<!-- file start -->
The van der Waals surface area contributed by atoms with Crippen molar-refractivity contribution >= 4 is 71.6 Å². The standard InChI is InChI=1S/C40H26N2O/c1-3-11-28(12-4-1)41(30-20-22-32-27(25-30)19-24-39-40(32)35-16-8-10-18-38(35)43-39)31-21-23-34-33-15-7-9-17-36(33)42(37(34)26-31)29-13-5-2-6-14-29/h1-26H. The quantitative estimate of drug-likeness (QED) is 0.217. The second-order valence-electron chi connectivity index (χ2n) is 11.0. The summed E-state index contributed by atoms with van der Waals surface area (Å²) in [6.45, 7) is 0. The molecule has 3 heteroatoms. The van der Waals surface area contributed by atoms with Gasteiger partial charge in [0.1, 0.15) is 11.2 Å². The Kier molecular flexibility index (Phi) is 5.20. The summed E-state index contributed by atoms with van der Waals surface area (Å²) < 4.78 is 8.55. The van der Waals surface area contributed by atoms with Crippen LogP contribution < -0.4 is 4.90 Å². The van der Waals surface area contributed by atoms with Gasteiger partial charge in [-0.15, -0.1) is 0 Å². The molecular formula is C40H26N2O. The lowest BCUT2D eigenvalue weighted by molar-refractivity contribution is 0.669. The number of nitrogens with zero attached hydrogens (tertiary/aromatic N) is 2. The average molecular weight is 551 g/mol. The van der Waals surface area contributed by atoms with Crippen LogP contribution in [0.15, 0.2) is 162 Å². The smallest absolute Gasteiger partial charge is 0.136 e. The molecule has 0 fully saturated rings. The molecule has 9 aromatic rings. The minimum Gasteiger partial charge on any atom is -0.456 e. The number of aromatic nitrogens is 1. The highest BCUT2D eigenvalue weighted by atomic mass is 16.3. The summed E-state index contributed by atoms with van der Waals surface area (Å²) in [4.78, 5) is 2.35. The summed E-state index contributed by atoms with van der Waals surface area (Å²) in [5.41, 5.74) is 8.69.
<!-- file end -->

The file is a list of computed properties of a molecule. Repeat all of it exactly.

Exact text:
The van der Waals surface area contributed by atoms with Crippen molar-refractivity contribution >= 4 is 71.6 Å². The standard InChI is InChI=1S/C40H26N2O/c1-3-11-28(12-4-1)41(30-20-22-32-27(25-30)19-24-39-40(32)35-16-8-10-18-38(35)43-39)31-21-23-34-33-15-7-9-17-36(33)42(37(34)26-31)29-13-5-2-6-14-29/h1-26H. The quantitative estimate of drug-likeness (QED) is 0.217. The second-order valence-electron chi connectivity index (χ2n) is 11.0. The summed E-state index contributed by atoms with van der Waals surface area (Å²) in [6.45, 7) is 0. The molecule has 3 heteroatoms. The van der Waals surface area contributed by atoms with Gasteiger partial charge in [0.1, 0.15) is 11.2 Å². The Kier molecular flexibility index (Phi) is 5.20. The summed E-state index contributed by atoms with van der Waals surface area (Å²) < 4.78 is 8.55. The van der Waals surface area contributed by atoms with Crippen LogP contribution < -0.4 is 4.90 Å². The van der Waals surface area contributed by atoms with Gasteiger partial charge in [-0.15, -0.1) is 0 Å². The molecular formula is C40H26N2O. The lowest BCUT2D eigenvalue weighted by molar-refractivity contribution is 0.669. The number of nitrogens with zero attached hydrogens (tertiary/aromatic N) is 2. The average molecular weight is 551 g/mol. The van der Waals surface area contributed by atoms with Crippen LogP contribution in [0.15, 0.2) is 162 Å². The smallest absolute Gasteiger partial charge is 0.136 e. The molecule has 0 fully saturated rings. The molecule has 9 aromatic rings. The minimum Gasteiger partial charge on any atom is -0.456 e. The number of aromatic nitrogens is 1. The highest BCUT2D eigenvalue weighted by atomic mass is 16.3. The summed E-state index contributed by atoms with van der Waals surface area (Å²) in [4.78, 5) is 2.35. The summed E-state index contributed by atoms with van der Waals surface area (Å²) in [5.41, 5.74) is 8.69.